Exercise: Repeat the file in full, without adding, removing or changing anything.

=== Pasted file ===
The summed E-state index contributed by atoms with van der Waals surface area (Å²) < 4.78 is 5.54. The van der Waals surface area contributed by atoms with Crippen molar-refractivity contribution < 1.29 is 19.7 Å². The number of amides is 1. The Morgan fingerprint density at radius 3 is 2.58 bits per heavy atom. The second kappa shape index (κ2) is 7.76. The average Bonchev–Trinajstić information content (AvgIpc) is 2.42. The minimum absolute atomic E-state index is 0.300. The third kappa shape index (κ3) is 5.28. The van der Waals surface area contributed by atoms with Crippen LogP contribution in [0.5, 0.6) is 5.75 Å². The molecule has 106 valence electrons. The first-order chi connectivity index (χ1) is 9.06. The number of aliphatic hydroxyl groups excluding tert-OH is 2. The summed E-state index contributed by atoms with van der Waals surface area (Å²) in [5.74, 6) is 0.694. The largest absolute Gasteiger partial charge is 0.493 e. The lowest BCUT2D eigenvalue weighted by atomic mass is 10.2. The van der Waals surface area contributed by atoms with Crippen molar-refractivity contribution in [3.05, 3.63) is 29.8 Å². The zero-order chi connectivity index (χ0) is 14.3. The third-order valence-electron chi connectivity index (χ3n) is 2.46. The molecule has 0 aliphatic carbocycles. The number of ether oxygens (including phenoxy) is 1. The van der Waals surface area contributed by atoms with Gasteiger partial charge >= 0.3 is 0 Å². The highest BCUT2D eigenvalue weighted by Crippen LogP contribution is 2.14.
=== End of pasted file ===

The summed E-state index contributed by atoms with van der Waals surface area (Å²) < 4.78 is 5.54. The van der Waals surface area contributed by atoms with Crippen molar-refractivity contribution < 1.29 is 19.7 Å². The number of amides is 1. The Morgan fingerprint density at radius 3 is 2.58 bits per heavy atom. The second kappa shape index (κ2) is 7.76. The average Bonchev–Trinajstić information content (AvgIpc) is 2.42. The minimum absolute atomic E-state index is 0.300. The third kappa shape index (κ3) is 5.28. The van der Waals surface area contributed by atoms with Crippen LogP contribution in [0.5, 0.6) is 5.75 Å². The molecule has 106 valence electrons. The first-order chi connectivity index (χ1) is 9.06. The number of aliphatic hydroxyl groups excluding tert-OH is 2. The summed E-state index contributed by atoms with van der Waals surface area (Å²) in [5.74, 6) is 0.694. The largest absolute Gasteiger partial charge is 0.493 e. The lowest BCUT2D eigenvalue weighted by atomic mass is 10.2. The van der Waals surface area contributed by atoms with Crippen molar-refractivity contribution in [3.05, 3.63) is 29.8 Å². The zero-order chi connectivity index (χ0) is 14.3. The third-order valence-electron chi connectivity index (χ3n) is 2.46. The molecule has 0 aliphatic carbocycles. The number of ether oxygens (including phenoxy) is 1. The van der Waals surface area contributed by atoms with Gasteiger partial charge >= 0.3 is 0 Å². The highest BCUT2D eigenvalue weighted by Crippen LogP contribution is 2.14.